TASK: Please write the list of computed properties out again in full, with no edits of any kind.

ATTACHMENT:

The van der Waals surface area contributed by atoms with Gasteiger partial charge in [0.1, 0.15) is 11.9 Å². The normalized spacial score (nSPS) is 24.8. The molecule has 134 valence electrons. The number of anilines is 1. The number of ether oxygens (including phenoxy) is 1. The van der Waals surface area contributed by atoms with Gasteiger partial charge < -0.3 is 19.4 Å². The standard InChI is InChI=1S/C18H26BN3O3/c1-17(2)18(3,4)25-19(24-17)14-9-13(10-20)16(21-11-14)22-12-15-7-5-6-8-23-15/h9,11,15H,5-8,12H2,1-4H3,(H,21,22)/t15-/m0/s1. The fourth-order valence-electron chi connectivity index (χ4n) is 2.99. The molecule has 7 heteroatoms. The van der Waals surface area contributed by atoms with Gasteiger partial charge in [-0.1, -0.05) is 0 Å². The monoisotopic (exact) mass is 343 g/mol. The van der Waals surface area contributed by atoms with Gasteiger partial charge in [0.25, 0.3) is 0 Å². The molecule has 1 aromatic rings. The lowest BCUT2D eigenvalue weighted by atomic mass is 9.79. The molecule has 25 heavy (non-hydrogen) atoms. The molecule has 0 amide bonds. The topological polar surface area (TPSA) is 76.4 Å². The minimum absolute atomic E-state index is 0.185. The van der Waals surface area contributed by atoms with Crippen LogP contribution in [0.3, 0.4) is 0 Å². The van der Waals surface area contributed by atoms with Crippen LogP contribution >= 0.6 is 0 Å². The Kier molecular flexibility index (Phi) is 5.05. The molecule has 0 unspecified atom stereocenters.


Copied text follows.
The van der Waals surface area contributed by atoms with Gasteiger partial charge in [0.1, 0.15) is 11.9 Å². The normalized spacial score (nSPS) is 24.8. The molecule has 134 valence electrons. The number of anilines is 1. The number of ether oxygens (including phenoxy) is 1. The van der Waals surface area contributed by atoms with Gasteiger partial charge < -0.3 is 19.4 Å². The standard InChI is InChI=1S/C18H26BN3O3/c1-17(2)18(3,4)25-19(24-17)14-9-13(10-20)16(21-11-14)22-12-15-7-5-6-8-23-15/h9,11,15H,5-8,12H2,1-4H3,(H,21,22)/t15-/m0/s1. The fourth-order valence-electron chi connectivity index (χ4n) is 2.99. The molecule has 7 heteroatoms. The van der Waals surface area contributed by atoms with Gasteiger partial charge in [-0.1, -0.05) is 0 Å². The monoisotopic (exact) mass is 343 g/mol. The van der Waals surface area contributed by atoms with Gasteiger partial charge in [0.25, 0.3) is 0 Å². The molecule has 1 aromatic rings. The lowest BCUT2D eigenvalue weighted by atomic mass is 9.79. The molecule has 25 heavy (non-hydrogen) atoms. The molecule has 0 amide bonds. The topological polar surface area (TPSA) is 76.4 Å². The minimum absolute atomic E-state index is 0.185. The van der Waals surface area contributed by atoms with Crippen LogP contribution in [0.3, 0.4) is 0 Å². The van der Waals surface area contributed by atoms with Crippen LogP contribution >= 0.6 is 0 Å². The Kier molecular flexibility index (Phi) is 5.05. The molecule has 0 unspecified atom stereocenters.